Our simulations are somewhat kinematically hot, relative to the Milky Way (concluded from the proportion of stars which have migrated). From Fig. 10 we can make predictions concerning what might have happened had there been little or no migration (i.e., had the simulations been kinematically colder). In that case, the metallicity gradient would only be set by the temporal evolution of metallicity. In Fig. 10, stars would only “travel” vertically as they would not change their radius. With a metallicity evolution such as that seen for MaGICC-g15784, the results would change quantitatively but not qualitatively; we would still see an inverted gradient in the thick disc and our conclusions would still be entirely valid. Put another way, the reason for the inversion of the metallicity gradient in our simulations is not stellar migration, but is driven by the stars that remain close to the radius at which they were born (the in situ population).

According to our simulations, to reproduce the effects observed in the Galaxy we need to combine the high feedback employed in MaGICC and the contribution of the stars in the outer thick disc which have not migrated far from their birth location.

Our goal here has not been to undertake an internal comparison between different simulations, run with different codes and methodologies. Instead, we have aimed to provide a qualitative comparison of a broad suite of such simulations with the trends seen in the Milky Way, identify where the similarities lie, and then isolate the reasons for those similarities. The robustness of our conclusions are encouraging; larger and more precise datasets from Gaia, APOGEE, GALAH, WEAVE, 4MOST, etc., will prove invaluable in better constraining the underlying physical mechanisms we now believe responsible for the inverted gradients apparently intrinsic to the thick disc.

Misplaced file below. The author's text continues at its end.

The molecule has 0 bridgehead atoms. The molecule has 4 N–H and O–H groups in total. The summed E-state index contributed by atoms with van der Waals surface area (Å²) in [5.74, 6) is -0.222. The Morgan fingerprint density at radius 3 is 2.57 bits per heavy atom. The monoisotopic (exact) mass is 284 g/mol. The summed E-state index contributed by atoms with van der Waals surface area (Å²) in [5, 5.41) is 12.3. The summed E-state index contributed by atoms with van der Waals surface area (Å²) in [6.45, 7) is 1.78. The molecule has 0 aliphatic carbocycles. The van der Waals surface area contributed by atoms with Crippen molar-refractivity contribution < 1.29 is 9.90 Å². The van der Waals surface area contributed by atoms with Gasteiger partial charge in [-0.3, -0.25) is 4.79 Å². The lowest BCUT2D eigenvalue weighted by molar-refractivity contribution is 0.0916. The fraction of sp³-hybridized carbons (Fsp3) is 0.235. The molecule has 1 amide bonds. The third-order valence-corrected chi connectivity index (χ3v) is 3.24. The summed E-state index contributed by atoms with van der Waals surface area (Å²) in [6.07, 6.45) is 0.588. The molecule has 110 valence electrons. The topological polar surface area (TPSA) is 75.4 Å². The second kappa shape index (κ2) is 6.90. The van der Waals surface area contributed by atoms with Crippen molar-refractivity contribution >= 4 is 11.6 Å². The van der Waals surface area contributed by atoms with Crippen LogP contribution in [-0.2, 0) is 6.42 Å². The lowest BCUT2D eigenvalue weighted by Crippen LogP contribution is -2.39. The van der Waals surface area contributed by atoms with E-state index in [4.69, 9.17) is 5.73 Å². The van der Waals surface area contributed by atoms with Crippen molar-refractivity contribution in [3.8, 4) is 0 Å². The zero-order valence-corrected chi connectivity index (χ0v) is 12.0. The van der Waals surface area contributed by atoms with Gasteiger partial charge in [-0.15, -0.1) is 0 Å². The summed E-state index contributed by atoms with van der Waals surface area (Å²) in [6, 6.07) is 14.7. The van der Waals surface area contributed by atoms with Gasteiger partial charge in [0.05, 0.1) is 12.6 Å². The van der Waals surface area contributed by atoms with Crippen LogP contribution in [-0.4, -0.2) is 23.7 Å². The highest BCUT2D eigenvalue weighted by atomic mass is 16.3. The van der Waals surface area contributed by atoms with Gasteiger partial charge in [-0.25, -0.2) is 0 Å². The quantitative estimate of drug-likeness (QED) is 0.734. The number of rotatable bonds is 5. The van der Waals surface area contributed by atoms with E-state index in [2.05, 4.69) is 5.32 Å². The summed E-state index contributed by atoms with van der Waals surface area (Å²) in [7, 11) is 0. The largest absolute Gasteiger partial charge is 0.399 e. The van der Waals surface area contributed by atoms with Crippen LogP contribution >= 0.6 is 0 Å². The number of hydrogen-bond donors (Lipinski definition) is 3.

1

ramses-ch uses the free-fall time to infer the star formation rate, while Gasoline uses the dynamical time; ramses-ch also does not employ an explicit variable called c, but we have calculated its equivalent to frame the discussion here.

2

While not shown, negative age gradients for both the thick and thin discs exist, with no inversion encountered at higher scaleheights.

Acknowledgments

We acknowledge the insightful report provided by the referee, which improved dramatically the quality of the manuscript. M.S.M. acknowledges the studentship support provided by the Jeremiah Horrocks Institute of the University of Central Lancashire. M.S.M. also acknowledges E.G. for unconditional help and interesting discussions. B.K.G. acknowledges the support of the UK’s Science & Technology Facilities Council (ST/J001341/1). K.P. acknowledges the support of STFC through its Ph.D. Studentship programme (ST/F007701/1). The generous allocation of resources from STFC’s DiRAC Facility (COSMOS: Galactic Archaeology), the DEISA consortium, co-funded through EU FP6 project RI-031513 and the FP7 project RI-222919 (through the DEISA Extreme Computing Initiative), the PRACE-2IP Project (FP7 RI-283493), and CINES under the allocation 2010-c2011046642 made by GENCI (Grand Equipment National de Calcul Intensif). R.S. was supported by the Brain Korea 21 Plus Program (21A20131500002) and a Doyak Grant (2014003730). R.S. also acknowledges support from the EC through an ERC grant (StG-257720) and Fondecyt (3120135). J.B. acknowledges support for program HST-AR-12837 was provided by NASA through a grant from the Space Telescope Science Institute, which is operated by the Association of Universities for Research in Astronomy, Inc., under NASA contract NAS 5-26555.

References

All Tables

Table 1

Primary characteristics of the simulations analysed in this work.

Table 2

[Fe/H] radial gradients with increasing height for our five simulated Milky Way-like galaxies, measured in the radial range 5 <r< 10 kpc.

Table 3

Same as Table 2, but considering sub-populations selected by [O/Fe], for galaxy MaGICC-g15784.